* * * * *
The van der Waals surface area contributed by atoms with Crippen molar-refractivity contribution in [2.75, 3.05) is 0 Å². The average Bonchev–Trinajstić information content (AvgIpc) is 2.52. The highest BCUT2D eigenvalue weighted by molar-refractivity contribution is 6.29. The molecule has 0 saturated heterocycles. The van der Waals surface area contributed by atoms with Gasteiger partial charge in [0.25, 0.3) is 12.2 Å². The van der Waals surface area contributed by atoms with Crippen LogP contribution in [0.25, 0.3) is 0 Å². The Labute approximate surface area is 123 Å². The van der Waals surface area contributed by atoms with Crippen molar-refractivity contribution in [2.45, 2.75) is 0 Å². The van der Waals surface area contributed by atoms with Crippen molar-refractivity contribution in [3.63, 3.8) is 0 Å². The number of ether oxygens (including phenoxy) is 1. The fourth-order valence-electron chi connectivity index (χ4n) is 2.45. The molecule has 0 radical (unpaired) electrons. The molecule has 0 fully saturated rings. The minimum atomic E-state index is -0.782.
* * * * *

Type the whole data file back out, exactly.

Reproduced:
The van der Waals surface area contributed by atoms with Crippen molar-refractivity contribution in [2.75, 3.05) is 0 Å². The average Bonchev–Trinajstić information content (AvgIpc) is 2.52. The highest BCUT2D eigenvalue weighted by molar-refractivity contribution is 6.29. The molecule has 0 saturated heterocycles. The van der Waals surface area contributed by atoms with Gasteiger partial charge in [0.25, 0.3) is 12.2 Å². The van der Waals surface area contributed by atoms with Crippen LogP contribution in [0.25, 0.3) is 0 Å². The Labute approximate surface area is 123 Å². The van der Waals surface area contributed by atoms with Crippen molar-refractivity contribution in [2.45, 2.75) is 0 Å². The van der Waals surface area contributed by atoms with Crippen molar-refractivity contribution in [3.63, 3.8) is 0 Å². The number of ether oxygens (including phenoxy) is 1. The fourth-order valence-electron chi connectivity index (χ4n) is 2.45. The molecule has 0 radical (unpaired) electrons. The molecule has 0 fully saturated rings. The minimum atomic E-state index is -0.782.